If debt collection agencies are repeatedly calling you, harassing you with messages, or trying to intimidate you in any way, use a Cease and Desist Debt Collection Letter to demand that they stop. Below, we provide a strongly worded template to help you make an effective request.
The letter warns the debt collection agencies that you’ll take legal action unless the agencies respect your rights under the Fair Debt Collection Practices Act (FDCPA).  Learn more about stopping debt collectors from calling you.
- When Should You Send a Cease and Desist Letter to a Debt Collector?
- How Does a Cease and Desist Letter Stop Debt Collection Harassment?
- Why Use a Cease and Desist Debt Collection Letter?
- Is a Cease and Desist Debt Collection Letter Legally Enforceable?
- How to Write a Cease and Desist Debt Collection Letter
- Sample Cease and Desist Debt Collection Letter
- Cease and Desist Debt Collection Letter FAQs
When Should You Send a Cease and Desist Letter to a Debt Collector?
You should send a cease and desist letter to a debt collector when the debt collector violates the FDCPA by harassing you illegally or committing other violations. Reasons for sending a cease and desist letter to a debt collector include:
- You don’t owe the debt
- The debt collector is unable to verify the debt after receiving a request for validation or you don’t believe they can
- You did owe the debt, but the statute of limitations has expired (the time has passed when the collector can sue you)
- You don’t want to deal with debt collectors anymore (the debt collector can then only attempt to collect the debt by suing you in court)
How Does a Cease and Desist Letter Stop Debt Collection Harassment?
Once you’ve sent a cease and desist letter to a debt collector, they can then only contact you for two reasons:
- To confirm that they have received the cease and desist letter and there will be no further correspondence
- To let you know that they plan to take legal action, such as suing you in court
If the debt collector contacts you for any other reason, they will violate the FDCPA.
Why Use a Cease and Desist Debt Collection Letter?
There are several reasons to send a Debt Collection Letter:
- Put a stop to harassing calls from debt collectors immediately
- A quick, easy, and effective way to stop debt collectors from calling you
- If, after sending a Cease and Desist Debt Collection Letter, harassing calls continue, you will have an additional piece of evidence to help report the collector to the Federal Trade Commission
Is a Cease and Desist Debt Collection Letter Legally Enforceable?
No, a Cease and Desist Debt Collection Letter isn’t legally enforceable. It only warns that you’ll take legal action unless their violating behavior stops. Ideally, the agencies will stop contacting you as soon as they receive the letter, but you may need further action if they don’t.
Sending a cease and desist letter won’t forgive your debt, but it should stop the debt collection agency from unlawfully calling you. However, the debt collector can still sue you to collect the money owed.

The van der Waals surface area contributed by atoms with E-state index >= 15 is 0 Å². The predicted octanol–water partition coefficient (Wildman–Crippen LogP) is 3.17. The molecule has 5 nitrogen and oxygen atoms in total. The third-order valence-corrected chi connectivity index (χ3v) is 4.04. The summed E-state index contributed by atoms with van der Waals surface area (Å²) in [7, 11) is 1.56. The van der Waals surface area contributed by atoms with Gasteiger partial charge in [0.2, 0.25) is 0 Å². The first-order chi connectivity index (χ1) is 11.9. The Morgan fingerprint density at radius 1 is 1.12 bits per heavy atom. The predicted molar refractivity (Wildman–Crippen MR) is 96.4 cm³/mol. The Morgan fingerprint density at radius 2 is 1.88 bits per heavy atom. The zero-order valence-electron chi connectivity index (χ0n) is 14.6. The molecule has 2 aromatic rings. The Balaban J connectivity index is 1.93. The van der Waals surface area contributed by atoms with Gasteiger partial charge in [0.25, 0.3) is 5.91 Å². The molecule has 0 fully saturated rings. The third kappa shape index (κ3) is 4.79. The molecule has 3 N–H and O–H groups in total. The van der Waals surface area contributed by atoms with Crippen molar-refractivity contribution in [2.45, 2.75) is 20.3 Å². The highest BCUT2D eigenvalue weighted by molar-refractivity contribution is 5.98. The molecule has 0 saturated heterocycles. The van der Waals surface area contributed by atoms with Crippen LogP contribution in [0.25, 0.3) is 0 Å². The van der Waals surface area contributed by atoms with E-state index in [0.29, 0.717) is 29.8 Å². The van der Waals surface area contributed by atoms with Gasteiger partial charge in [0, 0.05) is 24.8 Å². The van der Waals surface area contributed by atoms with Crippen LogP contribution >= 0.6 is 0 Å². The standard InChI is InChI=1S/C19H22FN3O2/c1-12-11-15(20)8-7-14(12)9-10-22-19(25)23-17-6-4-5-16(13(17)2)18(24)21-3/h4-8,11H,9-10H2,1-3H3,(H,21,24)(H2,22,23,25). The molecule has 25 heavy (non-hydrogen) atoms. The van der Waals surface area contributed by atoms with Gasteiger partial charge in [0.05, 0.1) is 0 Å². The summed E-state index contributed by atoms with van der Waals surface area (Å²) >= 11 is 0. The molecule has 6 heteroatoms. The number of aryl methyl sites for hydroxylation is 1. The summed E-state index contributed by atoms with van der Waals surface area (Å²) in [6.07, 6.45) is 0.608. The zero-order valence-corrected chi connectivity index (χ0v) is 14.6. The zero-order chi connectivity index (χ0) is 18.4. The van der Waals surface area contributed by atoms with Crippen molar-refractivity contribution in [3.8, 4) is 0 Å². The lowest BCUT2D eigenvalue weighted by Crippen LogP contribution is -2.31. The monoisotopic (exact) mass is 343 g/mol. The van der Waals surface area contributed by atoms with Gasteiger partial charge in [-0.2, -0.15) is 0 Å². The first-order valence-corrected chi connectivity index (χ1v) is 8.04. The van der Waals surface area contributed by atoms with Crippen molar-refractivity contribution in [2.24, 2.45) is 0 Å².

How to Write a Cease and Desist Debt Collection Letter
When writing a Cease and Desist Debt Collection Letter, you must include several key elements to ensure your letter is impactful. To thoroughly document the problem, we provide simple blanks for you to fill in and provide details about:
- Dates: When the unlawful correspondence took place
- Debt Demand: How much money the debt collectors are requesting, from whom, and from which accounts
- Unlawful Behavior: Details of the types of abusive and deceptive debt collection practices and how it impacts you personally
This letter (and the FDCPA) only applies to debt collection agencies, not the original creditor.
All of the above elements are included in our document builder.
Sample Cease and Desist Debt Collection Letter
Here’s what a typical Debt Collection Letter looks like:
Cease and Desist Debt Collection Letter FAQs
How to send a cease and desist letter to debt collectors?
To send your cease and desist letter to a debt collector, you must send the letter by certified mail and the requested return receipt. Although this costs more, you will receive an official notification when the debt collector receives the letter, giving you documentation if you need to file a further complaint or sue the collection agency in court.
What if debt collection agencies keep contacting me?
Suppose the debt collection agency doesn’t stop unlawfully contacting you within 15 days of receiving the letter. In that case, you should submit a complaint to the Consumer Financial Protection Bureau, the Federal Trade Commission, and/or your state’s Attorney General’s office.
Is it legal for debt collectors to call me?
Yes, in general, it is legal for debt collectors to call you if they are attempting to collect a debt. However, some restrictions are in place to prevent debt collectors from stepping over the line and becoming abusive. The Fair Debt Collection Practices ACT (FDCPA) limits what debt collectors can do when collecting specific types of debt.
Violations of FDCPA include:
- Calling more than seven times over the course of seven consecutive days
- After having a telephone conversation about the debt in question, you are called again within seven days about the same debt.
- Calling before 8 a.m or after 9 p.m.